I have mentioned Hiscock, the tractor man, Fishlock, the cowman, Ernest Coles, the carter, Goddard, the milker and his ticklish friend Flossie. There was also BILL COLES tall young brother of Ernest, their father old Coles with a full white beard who was an old man from my first recollection of Draycot and worked on till he dropped at an advanced age. There was also ALBERT MITCHEL the one armed man who married ETHEL a one time domestic help to mother. Ethel was one of the daughters of a man named BROUGHTON who earlier on had been foreman to mother’s parents when they farmed near Swindon. Broughton himself had come to the rescue when my maternal grandfather died prematurely and through his efforts Grandma Wiseman was able to continue running the farm until she herself suffered a stroke.

All these workers lived rent free in 8 cottages owned as part of Draycot Farm. Four of them, including the one in which Mary and I lived for some weeks in 1970 whilst house hunting on my retirement, were just across the paddock at the rear of Draycot farm house. The other four were in the nearby village of Wilcot where stood the church in which we were married and where we regularly attended as children. Father was for many years church warden there and Neil and his wife, Sue, lie buried in the cemetery.

Speaking of Sundays, I should perhaps add that they were respected as holidays and whilst cows had to be milked twice a day even on Sundays, the horses were always given a day of rest.

Ernest called his 6 great charges the “HARSES”. None of the workers every donned ties or collars. The normal garb was a collarless shirt. On Sundays he put on a clean shirt and usually a waistcoat. Then after midday dinner he would walk over to the field where his “harses” were grazing and make sure they were all fit and well. On one occasion when I was not present, one horse slipped through the fence around a muddy swamp – it did not deserve the title of pond – and became completely bogged down. The more he struggled, the deeper he sank into the slime. According to father’s version, they managed to get a chain or a rope over the horse’s head and then all gently heaved to no effect. Eventually they harnessed another horse and attached it to the rope and gave it the gee up. Father records an expectant audience awaiting the sound of the poor creatures head parting from its body! But no, by degrees it was slowly and successfully heaved out of that bog by brute force and survived.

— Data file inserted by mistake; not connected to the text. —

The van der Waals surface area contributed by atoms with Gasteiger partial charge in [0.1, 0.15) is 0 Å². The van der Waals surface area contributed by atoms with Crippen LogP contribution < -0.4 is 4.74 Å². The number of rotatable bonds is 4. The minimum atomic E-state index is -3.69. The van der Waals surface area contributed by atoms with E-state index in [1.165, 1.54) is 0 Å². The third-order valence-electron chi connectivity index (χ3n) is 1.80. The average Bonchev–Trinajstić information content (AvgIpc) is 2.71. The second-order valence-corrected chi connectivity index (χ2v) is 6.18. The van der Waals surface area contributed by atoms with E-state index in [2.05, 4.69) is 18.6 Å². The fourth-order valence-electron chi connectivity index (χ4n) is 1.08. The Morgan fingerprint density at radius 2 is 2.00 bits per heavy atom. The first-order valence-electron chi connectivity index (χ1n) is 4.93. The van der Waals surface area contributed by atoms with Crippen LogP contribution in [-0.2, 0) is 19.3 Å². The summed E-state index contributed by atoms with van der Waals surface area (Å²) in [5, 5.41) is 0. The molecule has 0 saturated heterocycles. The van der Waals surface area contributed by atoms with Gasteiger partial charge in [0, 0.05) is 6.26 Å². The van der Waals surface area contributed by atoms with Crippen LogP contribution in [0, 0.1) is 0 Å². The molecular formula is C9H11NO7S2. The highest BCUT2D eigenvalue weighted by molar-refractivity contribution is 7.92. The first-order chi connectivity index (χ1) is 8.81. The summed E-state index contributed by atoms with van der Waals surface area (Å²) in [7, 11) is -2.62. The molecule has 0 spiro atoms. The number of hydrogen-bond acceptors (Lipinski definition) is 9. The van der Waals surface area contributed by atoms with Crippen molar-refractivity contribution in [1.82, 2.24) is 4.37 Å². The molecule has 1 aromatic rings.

Hiscock on Sundays did a newspaper round finishing up always at the pub in OARE. He invariably left two papers at Draycot without any cost to father.

When father finally retired, Neil took over the farm. He had always been the most likely to do so. Alan had tried it for a short time, but whilst there he met an RAF officer living in Wilcot and flying from UPAVON, who told him that if he really fancied flying the Fleet Air Arm of the Royal Navy was the place to be and so it proved.

Neil had been to Bristol University and gained his BSc degree. He also did a stint of some kind at Reading University where agriculture was figuring strongly. During the war years of 1939/45, he was employed by the Ministry of Agriculture and Fisheries on food production activities designed to thwart Hitler’s plans to starve us all into submission in the UK.

Strangely, all four of us joined the Officer Training Corps (OTC) at school and Neil was the only one of us to show any intelligent interest, gaining his Certificate A. As events turned out he was the only one not to serve in the armed forces during the war.

Towards the end of 1971, when Neil was nearing retirement age and after father had made over Draycot to the four of us in equal shares, Neil was approached by SIR PHILIP DUNN, who showed a keen interest in purchasing the farm. Sir Philip was a businessman and land owner living close by and was described as the first son of a wealthy Canadian financier and steel magnate and whose elder daughter subsequently married the 4th Baron Rothschild, whose estimated personal fortune was placed at UK463 million pounds – what a wise girl!!

The date of construction of the farmhouse at Draycot is not known but I recall a keystone over the doors of what we called the garage has the year 1710(?) inscribed on it. In a field at the back of the house Neil and Sue built (NEWMEAD) lie the remains of a Roman building, the foundations of which were plotted by archaeologists whilst we were living in the UK in the 1970’s. I believe they did this by means of steel probes rather than deep excavation.